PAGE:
But I always found Bianca

But I always found Bianca.

We bought our product from the same clan of fashionable bald fags on Sixteenth Street. They kept the drag queens supplied. Bianca served the lesbians. She also played guitar and sang like Kristin Hersh. She walked into the room and my leg bounced nonstop. I got love spasms. I’d dated women, but this was deeper than sex. This was fucking speed sex.

In our dealer’s apartment, she swaggered all cool breezes with a copy of J. D. Salinger’s Nine Stories in her back pocket. I sat in a zebra print chair with the Angry Women anthology and two hairless cats. They wiggled their tails in my face like eels. I was having a love affair with ideas about women and power and sex, ideas Bianca and our dealer had introduced me to. We talked about it like something that was borrowed from a phallic legacy. Woman was a set of symptoms, an “other” to man. The woman in front of me was making me tingle.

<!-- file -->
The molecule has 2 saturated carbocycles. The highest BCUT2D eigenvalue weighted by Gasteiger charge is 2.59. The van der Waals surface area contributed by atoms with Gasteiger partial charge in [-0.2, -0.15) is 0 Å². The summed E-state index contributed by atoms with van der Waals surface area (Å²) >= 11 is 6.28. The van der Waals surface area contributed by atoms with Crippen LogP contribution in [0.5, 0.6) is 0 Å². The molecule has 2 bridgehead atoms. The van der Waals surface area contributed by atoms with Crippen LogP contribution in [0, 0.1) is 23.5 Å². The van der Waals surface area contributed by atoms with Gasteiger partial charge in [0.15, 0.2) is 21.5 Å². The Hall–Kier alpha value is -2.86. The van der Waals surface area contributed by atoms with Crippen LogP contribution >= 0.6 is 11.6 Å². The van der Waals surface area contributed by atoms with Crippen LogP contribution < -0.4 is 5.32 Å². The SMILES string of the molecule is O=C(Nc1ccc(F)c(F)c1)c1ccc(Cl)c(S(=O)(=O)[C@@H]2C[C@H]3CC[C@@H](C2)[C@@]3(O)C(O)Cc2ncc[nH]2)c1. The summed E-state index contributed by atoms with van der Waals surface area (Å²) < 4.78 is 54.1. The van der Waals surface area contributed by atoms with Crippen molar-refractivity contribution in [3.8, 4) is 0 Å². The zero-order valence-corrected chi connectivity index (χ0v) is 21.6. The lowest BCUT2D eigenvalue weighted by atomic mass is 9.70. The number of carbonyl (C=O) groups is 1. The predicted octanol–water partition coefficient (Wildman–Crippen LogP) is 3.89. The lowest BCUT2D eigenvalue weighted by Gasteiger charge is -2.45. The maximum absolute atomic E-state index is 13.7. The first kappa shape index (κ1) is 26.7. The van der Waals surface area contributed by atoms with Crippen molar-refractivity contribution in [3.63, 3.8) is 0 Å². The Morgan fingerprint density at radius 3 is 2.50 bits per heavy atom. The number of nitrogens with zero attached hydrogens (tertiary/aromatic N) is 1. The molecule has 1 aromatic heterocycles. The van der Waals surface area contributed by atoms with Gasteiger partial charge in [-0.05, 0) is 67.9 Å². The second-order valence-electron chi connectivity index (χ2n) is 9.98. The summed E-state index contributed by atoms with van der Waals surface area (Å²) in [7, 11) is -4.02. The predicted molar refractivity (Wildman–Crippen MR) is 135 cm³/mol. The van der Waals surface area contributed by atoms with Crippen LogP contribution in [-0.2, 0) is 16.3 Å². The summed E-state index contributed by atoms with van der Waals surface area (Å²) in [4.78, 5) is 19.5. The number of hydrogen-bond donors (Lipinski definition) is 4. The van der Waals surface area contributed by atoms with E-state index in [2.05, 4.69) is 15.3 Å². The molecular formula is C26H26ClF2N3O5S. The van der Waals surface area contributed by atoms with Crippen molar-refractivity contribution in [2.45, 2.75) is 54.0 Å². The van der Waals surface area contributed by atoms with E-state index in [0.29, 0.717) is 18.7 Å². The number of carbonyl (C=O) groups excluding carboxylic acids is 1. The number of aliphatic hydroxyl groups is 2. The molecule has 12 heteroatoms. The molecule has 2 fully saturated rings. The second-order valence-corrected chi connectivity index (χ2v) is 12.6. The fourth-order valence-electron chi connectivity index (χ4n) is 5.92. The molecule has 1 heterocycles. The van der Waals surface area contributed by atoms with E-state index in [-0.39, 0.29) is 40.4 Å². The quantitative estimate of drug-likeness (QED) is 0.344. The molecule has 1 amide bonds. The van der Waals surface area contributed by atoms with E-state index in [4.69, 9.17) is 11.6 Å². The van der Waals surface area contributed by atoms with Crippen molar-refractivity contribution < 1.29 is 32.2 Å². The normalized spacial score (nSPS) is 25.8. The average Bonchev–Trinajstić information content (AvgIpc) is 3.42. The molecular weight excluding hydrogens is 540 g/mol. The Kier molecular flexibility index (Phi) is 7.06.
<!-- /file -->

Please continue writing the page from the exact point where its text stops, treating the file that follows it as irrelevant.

I bedded Cixous and her affirmation of hysteria: an inherently revolutionary hiccup in the binary logic of conformity and Christian law. I got behind her agenda to break up continuities and responded to intolerable emergencies with hysteria. I fell for a feminism that encompassed biotechnics and platform Mary Janes, all facets of technology, with a keen interest in exploring the things so many of us in San Francisco wanted to explore at that time: artifice, Baudrillard’s simulacra, Donna Haraway’s cyborgs, and vintage lingerie. I wanted to tear the woman inside me down and rebuild. I wanted to fuck Bianca.

Antonia Crane, Spent: A Memoir, Rare Bird Books, A Barnacle Book (March 18, 2014)

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